By Patrick Schmadeke
Evangelization in the world
The shape and content of the Gospels is no accident. They are not transcripts capturing the chronological unfolding of Jesus’ daily life. Rather, they are theological narratives intended to bring religious meaning into focus. With this in mind, we should not take the last words of Jesus before the passion narrative in John’s Gospel as mere happenstance. Jesus’ final prayer during his public ministry is his concluding wish for those who follow him. Jesus prayed “that they may all be one. Just as you, Father, are in me and I am in you, that they may also be one in us, so that the world may believe that you have sent me” (17:21).
In this prayer, Jesus’ desire for the unity of believers is clear, as is the outcome of this unity: the world’s belief. This unity is central to Christian credibility and our mission of evangelization. Today, an unfortunate tendency in American culture conflates unity with univocality (having only one meaning or interpretation), edging out the kind of unity in diversity that has been vital to the Church since its origin at Pentecost (Acts 2:1-13).
In our own diocese, we have embarked on a yearlong journey to better integrate welcoming and belonging in our parish and school communities. How we go about discerning our actions matters a great deal.
Our intentional focus on welcoming and belonging is not about keeping things the way they are in a positive-maintaining-the-status-quo kind of way. We need to live deeply into questions that bring the state of things as they are into focus. Are we collectively prepared to come to terms with areas that we need to grow in? Are we ready to recognize the possibility that lack of growth on our part may hinder a child of God from becoming a member of the body of Christ? Is it possible, if we remain stuck in the status quo, that we inadvertently deny someone the opportunity to experience the grace of salvation in their daily life? Are we ready to admit this and then to reform ourselves?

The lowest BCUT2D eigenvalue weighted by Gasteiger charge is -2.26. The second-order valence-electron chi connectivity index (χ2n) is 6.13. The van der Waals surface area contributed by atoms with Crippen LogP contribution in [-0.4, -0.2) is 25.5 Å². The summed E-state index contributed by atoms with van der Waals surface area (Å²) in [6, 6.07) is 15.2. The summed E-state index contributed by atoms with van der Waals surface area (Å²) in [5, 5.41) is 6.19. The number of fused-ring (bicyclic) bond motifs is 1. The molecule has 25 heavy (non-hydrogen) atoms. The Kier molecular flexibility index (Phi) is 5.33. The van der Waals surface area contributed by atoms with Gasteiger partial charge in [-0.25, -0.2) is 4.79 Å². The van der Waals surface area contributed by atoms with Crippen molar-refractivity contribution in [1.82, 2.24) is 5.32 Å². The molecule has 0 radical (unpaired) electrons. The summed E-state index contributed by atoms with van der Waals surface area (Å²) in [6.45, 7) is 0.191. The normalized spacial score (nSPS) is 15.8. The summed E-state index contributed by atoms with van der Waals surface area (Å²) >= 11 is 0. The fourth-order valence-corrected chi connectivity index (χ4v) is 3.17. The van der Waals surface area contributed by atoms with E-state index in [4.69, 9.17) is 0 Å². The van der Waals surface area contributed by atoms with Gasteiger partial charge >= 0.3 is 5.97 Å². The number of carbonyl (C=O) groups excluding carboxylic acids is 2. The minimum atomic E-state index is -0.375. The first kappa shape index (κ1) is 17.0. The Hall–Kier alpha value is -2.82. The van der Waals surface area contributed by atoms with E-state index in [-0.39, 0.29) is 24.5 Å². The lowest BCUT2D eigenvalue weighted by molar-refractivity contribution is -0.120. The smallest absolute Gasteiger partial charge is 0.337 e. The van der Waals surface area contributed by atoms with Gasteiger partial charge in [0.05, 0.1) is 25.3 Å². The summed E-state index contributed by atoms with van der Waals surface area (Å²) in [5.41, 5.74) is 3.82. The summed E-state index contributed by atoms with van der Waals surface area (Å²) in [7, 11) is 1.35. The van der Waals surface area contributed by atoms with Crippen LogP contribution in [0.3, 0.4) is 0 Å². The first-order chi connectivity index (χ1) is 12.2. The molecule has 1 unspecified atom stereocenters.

The Czech priest Tomáš Halík used the metaphor of the day to describe the history of Christianity. He wrote in a 2015 essay that “in the West, a noonday crisis occurred as Christianity clashed with modernity, with secularization and a popular belief in ‘the death of God’ characteristic of this ongoing phase. This crisis will continue until such a time as it will be understood as an opportunity, a path to maturity, a turning-point moment, turning away from external structures to the very core of Christianity. Out of … [this] noonday crisis … members can seek the path to a deeper, more credible and mature form of church, theology and spirituality, its afternoon of Christianity.”
It is clear we need to emerge from our “noonday crisis” into the “afternoon of Christianity.” It has become equally as clear that focusing on welcoming and belonging is a mechanism to aid this move. In this, as in all things, our model is Jesus. His prayer for unity is instructive because the unity Jesus desires for us is the same unity Jesus shares with the Father. How this unity is expressed in John’s Gospel, however, is the ever present challenge: the unity of Jesus with the Father is borne of the cross. This is Jesus’ ascent to the Father.
We, too, need to share in this dying: dying to a desire to preserving things as they are, to whatever we hold onto that infringes upon the power of the Spirit, to our personal preferences that circumvent communal benefit. The first step might be admitting that we all tend to preserve things as they are, to hold on to something that infringes on the power of Spirit and that we allow our personal preferences to circumvent communal benefit. The second step is to surrender as Jesus did in the garden: “thy will be done.” The outcome will be, according to Jesus: the world’s belief.
(Patrick Schmadeke is director of evangelization for the Diocese of Davenport.)